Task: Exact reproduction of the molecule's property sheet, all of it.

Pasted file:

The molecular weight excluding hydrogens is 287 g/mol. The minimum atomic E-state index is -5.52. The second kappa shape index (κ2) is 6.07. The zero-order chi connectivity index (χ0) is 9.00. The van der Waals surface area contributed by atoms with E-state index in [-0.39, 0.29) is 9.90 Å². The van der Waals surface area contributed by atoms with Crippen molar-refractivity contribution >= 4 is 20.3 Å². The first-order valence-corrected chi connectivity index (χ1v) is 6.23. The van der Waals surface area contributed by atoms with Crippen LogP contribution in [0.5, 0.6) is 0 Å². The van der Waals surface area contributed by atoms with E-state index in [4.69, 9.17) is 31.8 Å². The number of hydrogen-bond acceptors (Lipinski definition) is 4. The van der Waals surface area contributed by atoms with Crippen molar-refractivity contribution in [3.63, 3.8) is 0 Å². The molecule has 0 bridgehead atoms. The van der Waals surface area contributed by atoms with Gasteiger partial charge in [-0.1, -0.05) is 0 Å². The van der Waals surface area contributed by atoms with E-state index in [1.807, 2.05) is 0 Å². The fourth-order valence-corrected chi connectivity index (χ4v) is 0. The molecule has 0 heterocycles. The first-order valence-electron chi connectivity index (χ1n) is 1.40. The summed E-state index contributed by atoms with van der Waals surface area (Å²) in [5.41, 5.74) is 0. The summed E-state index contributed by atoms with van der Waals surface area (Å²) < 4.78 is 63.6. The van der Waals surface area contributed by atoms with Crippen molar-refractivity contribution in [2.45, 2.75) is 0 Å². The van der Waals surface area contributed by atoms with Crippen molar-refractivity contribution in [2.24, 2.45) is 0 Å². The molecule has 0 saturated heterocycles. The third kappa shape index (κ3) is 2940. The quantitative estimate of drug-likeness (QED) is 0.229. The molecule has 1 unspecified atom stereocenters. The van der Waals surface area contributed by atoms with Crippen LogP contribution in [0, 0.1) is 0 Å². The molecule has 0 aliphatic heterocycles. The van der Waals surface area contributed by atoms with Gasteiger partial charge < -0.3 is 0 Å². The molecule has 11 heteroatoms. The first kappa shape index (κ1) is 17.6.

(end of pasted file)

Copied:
The molecular weight excluding hydrogens is 287 g/mol. The minimum atomic E-state index is -5.52. The second kappa shape index (κ2) is 6.07. The zero-order chi connectivity index (χ0) is 9.00. The van der Waals surface area contributed by atoms with E-state index in [-0.39, 0.29) is 9.90 Å². The van der Waals surface area contributed by atoms with Crippen molar-refractivity contribution >= 4 is 20.3 Å². The first-order valence-corrected chi connectivity index (χ1v) is 6.23. The van der Waals surface area contributed by atoms with Crippen LogP contribution in [0.5, 0.6) is 0 Å². The van der Waals surface area contributed by atoms with E-state index in [4.69, 9.17) is 31.8 Å². The number of hydrogen-bond acceptors (Lipinski definition) is 4. The van der Waals surface area contributed by atoms with Crippen molar-refractivity contribution in [3.63, 3.8) is 0 Å². The molecule has 0 bridgehead atoms. The van der Waals surface area contributed by atoms with Gasteiger partial charge in [-0.1, -0.05) is 0 Å². The van der Waals surface area contributed by atoms with E-state index in [1.807, 2.05) is 0 Å². The fourth-order valence-corrected chi connectivity index (χ4v) is 0. The molecule has 0 heterocycles. The first-order valence-electron chi connectivity index (χ1n) is 1.40. The summed E-state index contributed by atoms with van der Waals surface area (Å²) in [5.41, 5.74) is 0. The summed E-state index contributed by atoms with van der Waals surface area (Å²) < 4.78 is 63.6. The van der Waals surface area contributed by atoms with Crippen molar-refractivity contribution in [2.45, 2.75) is 0 Å². The van der Waals surface area contributed by atoms with Crippen molar-refractivity contribution in [2.24, 2.45) is 0 Å². The molecule has 0 saturated heterocycles. The third kappa shape index (κ3) is 2940. The quantitative estimate of drug-likeness (QED) is 0.229. The molecule has 1 unspecified atom stereocenters. The van der Waals surface area contributed by atoms with Crippen LogP contribution in [0, 0.1) is 0 Å². The molecule has 0 aliphatic heterocycles. The van der Waals surface area contributed by atoms with Gasteiger partial charge < -0.3 is 0 Å². The molecule has 11 heteroatoms. The first kappa shape index (κ1) is 17.6.